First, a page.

The film is very surprising. As I mentioned earlier, I went into it thinking it was going to be some kind of comedy, that two guys and two girls try to commit suicide but somehow find love and all’s well by the end. Not so. These four wind up creating a bond that to me, goes beyond affectionate love. Maybe it’s just because my favorite stories are the ones where unlikely heroes bond together to slay the dragon, and in this case the press is the dragon. The journey they all embark on after that one New Years Eve is a great one, finding more about one another than I’m sure they ever knew about themselves. Now I understand that critics are definitely not idiots and will rate films the way they see them, so I’m not here to tell you they’re wrong. In fact if you’re reading this, it’s because you want MY opinion on the film. Are you going to watch it after you read this? Who knows. Is this going to impact how you feel about it after watching it? I sure hope so.

Screen-Shot-2014-01-27-at-11.18-bannerThey look like a happy bunch, don’t they?

Watch it. This isn’t necessarily an original story. Hell, it’s based on the book by the author of “About a Boy” so I’m sure you’ll pick up on some of the same “feels”. Watch it because it’s heartwarming and the performances are spectacular. Watch it to spite the critics. Watch it because I told you to.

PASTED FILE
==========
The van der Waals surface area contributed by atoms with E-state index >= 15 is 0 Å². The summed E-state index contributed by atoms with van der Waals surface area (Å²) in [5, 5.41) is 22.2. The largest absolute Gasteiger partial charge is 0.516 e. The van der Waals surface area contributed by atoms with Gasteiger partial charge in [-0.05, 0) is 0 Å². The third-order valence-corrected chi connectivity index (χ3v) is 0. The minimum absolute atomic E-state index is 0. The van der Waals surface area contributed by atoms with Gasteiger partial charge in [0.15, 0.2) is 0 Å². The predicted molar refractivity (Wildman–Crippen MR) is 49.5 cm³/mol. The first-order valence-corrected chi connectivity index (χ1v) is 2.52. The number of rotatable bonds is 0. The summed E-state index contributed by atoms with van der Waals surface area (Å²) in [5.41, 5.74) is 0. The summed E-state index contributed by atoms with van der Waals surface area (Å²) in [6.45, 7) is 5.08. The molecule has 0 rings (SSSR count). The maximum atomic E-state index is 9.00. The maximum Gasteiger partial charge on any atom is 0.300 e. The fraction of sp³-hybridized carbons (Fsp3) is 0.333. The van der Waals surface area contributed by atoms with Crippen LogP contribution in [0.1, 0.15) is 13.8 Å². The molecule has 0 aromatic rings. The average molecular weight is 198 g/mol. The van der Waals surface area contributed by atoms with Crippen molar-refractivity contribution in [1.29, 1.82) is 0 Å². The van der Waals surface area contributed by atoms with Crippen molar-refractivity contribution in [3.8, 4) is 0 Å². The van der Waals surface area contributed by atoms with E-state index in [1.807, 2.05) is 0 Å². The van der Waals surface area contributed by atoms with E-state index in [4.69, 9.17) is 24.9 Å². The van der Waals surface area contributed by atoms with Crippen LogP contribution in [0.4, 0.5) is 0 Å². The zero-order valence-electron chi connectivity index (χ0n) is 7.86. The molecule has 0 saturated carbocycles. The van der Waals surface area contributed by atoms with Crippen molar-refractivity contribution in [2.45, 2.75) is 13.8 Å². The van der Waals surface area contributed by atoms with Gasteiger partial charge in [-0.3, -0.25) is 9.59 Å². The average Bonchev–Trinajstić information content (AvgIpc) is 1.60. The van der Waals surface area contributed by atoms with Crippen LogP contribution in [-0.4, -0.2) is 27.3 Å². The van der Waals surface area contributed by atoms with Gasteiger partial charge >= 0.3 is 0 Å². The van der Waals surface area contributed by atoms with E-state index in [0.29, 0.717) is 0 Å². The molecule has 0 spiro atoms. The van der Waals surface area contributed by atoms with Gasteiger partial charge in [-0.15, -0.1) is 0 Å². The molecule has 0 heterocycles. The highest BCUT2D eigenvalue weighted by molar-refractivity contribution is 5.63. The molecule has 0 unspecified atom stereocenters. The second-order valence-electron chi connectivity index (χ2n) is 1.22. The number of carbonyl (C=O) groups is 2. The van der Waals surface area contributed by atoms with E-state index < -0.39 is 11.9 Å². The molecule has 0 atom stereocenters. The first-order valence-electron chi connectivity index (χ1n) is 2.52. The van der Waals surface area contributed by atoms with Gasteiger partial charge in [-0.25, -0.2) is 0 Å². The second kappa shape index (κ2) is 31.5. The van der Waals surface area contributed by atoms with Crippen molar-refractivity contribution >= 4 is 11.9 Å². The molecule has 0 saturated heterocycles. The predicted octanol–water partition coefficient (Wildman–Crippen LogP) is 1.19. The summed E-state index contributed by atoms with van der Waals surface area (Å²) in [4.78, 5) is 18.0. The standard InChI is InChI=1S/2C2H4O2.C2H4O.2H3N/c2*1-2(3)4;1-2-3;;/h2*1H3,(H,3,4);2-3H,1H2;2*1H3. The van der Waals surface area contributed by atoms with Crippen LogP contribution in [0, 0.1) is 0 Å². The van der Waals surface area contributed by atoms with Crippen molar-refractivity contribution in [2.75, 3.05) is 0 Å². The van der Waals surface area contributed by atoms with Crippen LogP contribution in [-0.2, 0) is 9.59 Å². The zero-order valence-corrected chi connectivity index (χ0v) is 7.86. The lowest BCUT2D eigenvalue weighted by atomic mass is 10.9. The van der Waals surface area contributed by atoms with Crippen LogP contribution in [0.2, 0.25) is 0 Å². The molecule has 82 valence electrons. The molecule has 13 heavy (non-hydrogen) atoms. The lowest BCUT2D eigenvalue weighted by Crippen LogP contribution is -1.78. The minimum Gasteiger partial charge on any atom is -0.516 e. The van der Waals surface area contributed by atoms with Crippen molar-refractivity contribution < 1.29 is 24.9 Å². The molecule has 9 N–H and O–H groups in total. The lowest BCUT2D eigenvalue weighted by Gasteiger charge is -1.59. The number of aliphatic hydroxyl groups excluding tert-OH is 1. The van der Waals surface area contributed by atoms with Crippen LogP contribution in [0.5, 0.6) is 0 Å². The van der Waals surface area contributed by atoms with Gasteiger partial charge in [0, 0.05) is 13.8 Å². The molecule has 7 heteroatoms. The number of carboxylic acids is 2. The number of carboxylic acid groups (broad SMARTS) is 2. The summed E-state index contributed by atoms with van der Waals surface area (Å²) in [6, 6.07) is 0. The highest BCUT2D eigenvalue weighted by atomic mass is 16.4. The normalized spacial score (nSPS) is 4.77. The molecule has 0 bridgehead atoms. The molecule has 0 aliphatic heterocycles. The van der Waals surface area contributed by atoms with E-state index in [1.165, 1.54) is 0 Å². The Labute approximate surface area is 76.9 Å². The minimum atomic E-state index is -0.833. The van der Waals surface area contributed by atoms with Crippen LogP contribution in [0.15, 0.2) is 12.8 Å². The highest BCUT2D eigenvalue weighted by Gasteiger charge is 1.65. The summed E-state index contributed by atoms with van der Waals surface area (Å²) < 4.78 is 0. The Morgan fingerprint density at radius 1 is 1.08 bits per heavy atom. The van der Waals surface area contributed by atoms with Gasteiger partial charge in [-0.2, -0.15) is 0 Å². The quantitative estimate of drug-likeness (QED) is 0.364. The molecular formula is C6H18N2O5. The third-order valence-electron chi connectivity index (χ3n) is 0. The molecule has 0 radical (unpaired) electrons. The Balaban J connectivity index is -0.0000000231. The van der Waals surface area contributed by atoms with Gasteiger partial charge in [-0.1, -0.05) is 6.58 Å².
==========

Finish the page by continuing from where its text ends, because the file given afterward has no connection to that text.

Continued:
DIRECTOR’S CUT: Watch it for Pierce Brosnan.

FLICKCHART RATING: 260/2214

“Chef” – Starting from scratch never tasted so good.

Have you ever read a book, gazed on a painting, or really listened to a song that made you rethink your priorities in life? I haven’t either, but “Chef” came really close. But not “close” in the way that made me feel like I’m on the wrong path in life, but “close” in the sense that I REALLY want to learn to cook like a boss.Chef

I’ve always liked Jon Favreau, from “The Replacements” (what I consider to be the best sports movie of all time) to what he kicked off with the “Iron Man” films. He’s got a good head for comedy and his direction is pretty spot on. So when I heard about “Chef” a little while back (guilty for looking up what Robert Downey Jr. had in the chamber), I knew I’d have to check it out when it became available. Last night I sat down with my roommates and we set out on what has surely been the most mouth-watering hour and a half I’ve ever been a part of. Here’s the synopsis:

Really talented chef at a prestigious restaurant loses his job but decides money isn’t what’s important, it’s cooking for people. After much urging and pushing from his ex-wife, he decides to start a food truck business, where he can cook whatever he wants.